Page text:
Tuesday, June 12, 2012

[Ginny] The Last Name Project



In this new series co-hosted by from two to one and The Feminist Mystique,we will be profiling an array of individuals and couples about their last name decisions upon marriage or what they expect to choose if they marry. The goal is to explore how individuals make decisions about their last name, and to highlight the many possibilities. We will be posting profiles periodically and encourage you to stay connected via Facebook, Twitter, and Pinterest.  If you would like to participate in this series, email Danielle at danielle [at] fromtwotoone [dot] com or Shannon at hill [dot] shannonp [at] gmail [dot] com.   

The following post is from Ginny, a novelist and educator currently working on a master's of education in human sexuality. She, her husband, and several others blog about relationships, sexuality, atheism, and skepticism at http://polyskeptic.com.

My last name is Brown, and my husband's is McGonigal. I grew up assuming that I would take my husband's name when I married, and not minding the idea much... although I like the overall sound of my name, Brown is so common as to be boring. However, I also grew up assuming I'd always adhere to the mildly patriarchal values I was taught, and that I'd be married in my early 20s rather than my early 30s.

My husband and I are unconventional and egalitarian in a number of ways. It's likely that he will be the one to stay home with any children we have. We are also polyamorous, which means that we are open to developing loving relationships with other people, always with full disclosure, lots of discussion, and attention to each others' needs before anything else. Largely because of this, because there's the possibility that we may want to add other adults to our family someday, and because we're both in our 30s and very used to our own names, we decided to keep our names unchanged. We considered adding each others' names as second middle names, and we may someday do that if motivated, but at this time the paperwork doesn't seem worth it.

Following the example of some friends of ours, we have a portmanteau name that we use in informal social contexts. So we're still able to say "the McBrownigals wish you a merry Christmas," even though it's not anyone's legal name. It's a solution we're quite happy with... we considered actually changing our name to McBrownigal, but I felt it sounded a bit silly for publishing papers under.

Our plan for any children we have is to give them both our names, one as the last name and one as a second middle name. Which order we use will depend on how each name sounds with the first names we like, and (if we have a son) how much we want to avoid upsetting my father-in-law, who feels strongly about passing down his name.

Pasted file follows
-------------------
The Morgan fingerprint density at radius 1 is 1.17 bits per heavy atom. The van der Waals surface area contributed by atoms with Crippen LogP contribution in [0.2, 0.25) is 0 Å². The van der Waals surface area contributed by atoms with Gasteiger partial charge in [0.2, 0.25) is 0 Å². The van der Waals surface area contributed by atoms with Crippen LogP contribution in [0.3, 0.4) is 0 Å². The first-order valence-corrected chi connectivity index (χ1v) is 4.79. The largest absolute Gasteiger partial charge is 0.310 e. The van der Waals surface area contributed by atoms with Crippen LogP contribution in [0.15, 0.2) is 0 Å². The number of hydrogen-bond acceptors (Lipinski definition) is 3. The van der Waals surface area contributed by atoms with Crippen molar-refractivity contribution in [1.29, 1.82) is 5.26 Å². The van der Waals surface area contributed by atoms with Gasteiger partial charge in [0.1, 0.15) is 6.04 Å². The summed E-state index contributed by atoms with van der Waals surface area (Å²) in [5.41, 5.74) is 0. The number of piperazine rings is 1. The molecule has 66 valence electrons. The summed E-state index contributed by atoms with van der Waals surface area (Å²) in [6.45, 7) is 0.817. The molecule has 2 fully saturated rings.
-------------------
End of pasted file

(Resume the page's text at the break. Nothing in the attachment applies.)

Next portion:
6 comments:

  1. Couldn't agree with you more. You're last paragraph made me chuckle. The sentiment of passing down a last name is funny to me, especially for those men whose last name might be a very common one...like Smith, Jones or in my Gonzalez.

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    1. My husband and I both changed our names to a new one we chose. Only his Aunt was really upset that he gave up the family name - Smith! Which wasn't even Smith about 2 generations ago. Made me chuckle a bit.

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  2. I love this! As someone with two middle names, though, I would advise against it. For a long time, it made paperwork complicated, since there's usually only room for one middle initial. (So, some records had one initial, some had another, and still others had both!) I don't ever actually use my other, proper middle name – my parents' last names are more than enough.

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  3. Changing names is a pretty difficult legal issue to deal with. Just like what Elaine R. said, the paperwork can be complicated, particularly when you have to deal with your Title Deeds. When you change your name, everything that is in your previous name would have to be changed. If you want this matter to be settled quickly and legally, you will need to have an attorney, someone who’s had experience dealing with changing names and property titles and such.

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    1. A woman has to change all her paperwork though after marriage doesn't she? Well you don't have to but it'd be incredibly confussing and problematic if she didn't change the important stuff.

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    2. A woman does not 'have to' change her paperwork after marriage if she opts not to change her last name, just like a man does not 'have to' change his paperwork after marriage if he opts not to change his last name. Some may choose to update records pertaining to distribution of property (e.g. beneficiaries of retirement accounts) following marriage.

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